What's your favorite wireless router?

Discussion in 'Mac OS X Server, Xserve, and Networking' started by dcdunk, Apr 26, 2018.

  1. dcdunk macrumors newbie


    Jun 23, 2009
    We currently have a couple of Apple airport express's in our home and are looking for another solution. We have been mostly happy, but they have been inconsistent at times.
  2. Medusa3 macrumors 6502


    Mar 17, 2015
    Washington State
    Apple Airport Extreme. Has been for over a decade. Still runs like a champ.
  3. RootBeerMan macrumors 65816


    Jan 3, 2016
    I've had pretty good luck with the Linksys routers I've bought over the years. We're pretty pleased with their performance. I would tell you one thing, though, regardless of what brand you buy, don't go cheap. Get the most router that you can afford, you won't regret having a better performing router in the years to come.
  4. Mikael H macrumors 6502a

    Sep 3, 2014
    I don't think I've ever had inconsistencies with my AirPorts (one Express, one Extreme), but then again I run them both wired with no complicating configurations that could cause such inconsistencies, so mine is pretty much a happy-case.

    Now that it's official that Apple is killing off their AirPort line, I've been looking at Ubiquity's access points. They can be driven with Power over Ethernet, making the installation cleaner, and they have weather protected APs that I could mount outside for Internet access in my garden.
    Note that I don't yet have personal experience with the product line, and I also have no idea yet what will happen if I attempt sharing the same set of network SSIDs across two brands of access points in various parts of my house.
  5. daflake macrumors 6502a

    Apr 8, 2008

    I have and couldn't believe how much speed I was losing due to it.

    I also agree with @RootBeerMan. Buy as much as you can afford. Linksys, Netgear and Asus have all worked well for me or my family in the past
  6. nebo1ss macrumors 68030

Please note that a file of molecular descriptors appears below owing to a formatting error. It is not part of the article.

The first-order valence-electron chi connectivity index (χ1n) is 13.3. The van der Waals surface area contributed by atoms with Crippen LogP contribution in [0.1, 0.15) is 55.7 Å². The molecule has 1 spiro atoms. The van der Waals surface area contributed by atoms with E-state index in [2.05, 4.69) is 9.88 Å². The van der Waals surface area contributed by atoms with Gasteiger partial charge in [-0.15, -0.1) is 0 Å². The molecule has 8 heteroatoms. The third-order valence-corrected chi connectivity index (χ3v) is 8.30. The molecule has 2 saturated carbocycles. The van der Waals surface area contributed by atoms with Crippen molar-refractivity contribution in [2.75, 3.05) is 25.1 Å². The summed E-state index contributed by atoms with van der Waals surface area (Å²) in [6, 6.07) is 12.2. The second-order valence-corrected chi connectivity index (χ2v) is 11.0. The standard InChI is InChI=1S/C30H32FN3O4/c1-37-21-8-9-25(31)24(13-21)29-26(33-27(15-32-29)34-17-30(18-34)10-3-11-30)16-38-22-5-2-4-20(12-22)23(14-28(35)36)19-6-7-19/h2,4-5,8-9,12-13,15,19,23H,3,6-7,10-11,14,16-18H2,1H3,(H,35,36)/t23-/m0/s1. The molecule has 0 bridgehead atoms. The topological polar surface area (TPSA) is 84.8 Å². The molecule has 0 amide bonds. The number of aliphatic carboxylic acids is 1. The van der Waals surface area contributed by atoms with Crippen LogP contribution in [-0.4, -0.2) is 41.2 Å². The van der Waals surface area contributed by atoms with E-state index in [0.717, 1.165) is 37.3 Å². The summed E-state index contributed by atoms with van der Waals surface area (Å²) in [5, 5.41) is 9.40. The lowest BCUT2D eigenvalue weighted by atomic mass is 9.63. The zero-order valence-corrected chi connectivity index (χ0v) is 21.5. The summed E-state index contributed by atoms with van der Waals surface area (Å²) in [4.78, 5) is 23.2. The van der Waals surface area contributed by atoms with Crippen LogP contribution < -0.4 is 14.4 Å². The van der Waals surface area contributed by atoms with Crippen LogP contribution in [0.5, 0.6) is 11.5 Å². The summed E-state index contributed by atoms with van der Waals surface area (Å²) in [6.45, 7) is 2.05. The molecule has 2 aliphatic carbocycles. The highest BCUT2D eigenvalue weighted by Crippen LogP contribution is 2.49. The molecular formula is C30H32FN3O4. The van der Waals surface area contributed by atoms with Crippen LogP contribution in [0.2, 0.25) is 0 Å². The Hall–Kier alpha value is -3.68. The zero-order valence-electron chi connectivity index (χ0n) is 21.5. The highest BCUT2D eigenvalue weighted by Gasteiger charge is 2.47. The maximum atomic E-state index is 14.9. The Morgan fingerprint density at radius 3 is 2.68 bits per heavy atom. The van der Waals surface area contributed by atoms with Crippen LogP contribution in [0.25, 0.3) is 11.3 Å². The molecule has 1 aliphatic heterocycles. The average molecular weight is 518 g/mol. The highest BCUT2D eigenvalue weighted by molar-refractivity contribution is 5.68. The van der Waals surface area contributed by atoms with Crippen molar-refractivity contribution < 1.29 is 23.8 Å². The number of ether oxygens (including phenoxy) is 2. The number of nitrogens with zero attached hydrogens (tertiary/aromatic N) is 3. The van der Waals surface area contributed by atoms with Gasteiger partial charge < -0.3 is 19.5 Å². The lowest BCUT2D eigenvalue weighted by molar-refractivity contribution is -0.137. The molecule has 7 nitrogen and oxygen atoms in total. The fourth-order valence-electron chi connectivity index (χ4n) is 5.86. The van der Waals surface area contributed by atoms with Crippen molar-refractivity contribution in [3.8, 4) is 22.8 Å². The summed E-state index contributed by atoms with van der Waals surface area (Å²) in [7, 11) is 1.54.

Jun 2, 2010
    I recently got the Netgear nighthawk r8000 and very happy with it. I really wanted to get the Google mesh system with three units but found it had some of the same issues that prevented me from ever getting the Apple routers.

    The google system is very easy to set up just as the Apple airports are, the problem is they offer very limited configuration and for those that need to do a lot more technically with the product.
  7. thisismyusername macrumors 6502

    Nov 1, 2015
    I prefer to use separate devices for routing and wireless since my router's in the basement whereas my wireless access point is centrally located in my house. I also tend to use custom firmware so I can get enterprise features with cheaper hardware. Thus, my favorite router is something that can run pfSense. My favorite wireless access point is any suitable router that can run OpenWRT although I'll probably go with an Ubiquiti wireless access point when I decide to upgrade.

    I disagree with buying the most expensive router you can afford. That's just throwing money away unless you really need it. You can get something like a cheap TP-Link router, throw OpenWRT or DD-WRT on it and wind up with something that works very well while giving you features you might not find on consumer router. My wireless access point is an old Netgear router that I bought around 7 years ago and has been running OpenWRT ever since. I don't remember the last time I rebooted it or had issues with it.
  8. Mikael H macrumors 6502a

    Sep 3, 2014
    I somewhat agree with this if you are interested enough and capable of doing enough research to find something that works well. But for those of us with limited time on our hands, buying a supported product with the feature set we’ll require is not a worse choice, even though it will be more expensive up-front than a hotrodded consumer router. For someone who isn’t very interested in computers at all and just wants things to work, DD-WRT would definitely be a worse choice than a not-under-specced consumer or prosumer router.
  9. nebo1ss macrumors 68030

    Jun 2, 2010
    The first Netgear router to support 802.11 ac was released in 2012. That means your router from seven years ago does not support this standard. Most of us would find it unacceptable to use a wireless access point that did not support 802.11 AC. To me that is as bad as running a Router which only support ethernet at 100 meg instead of gigabit ethernet.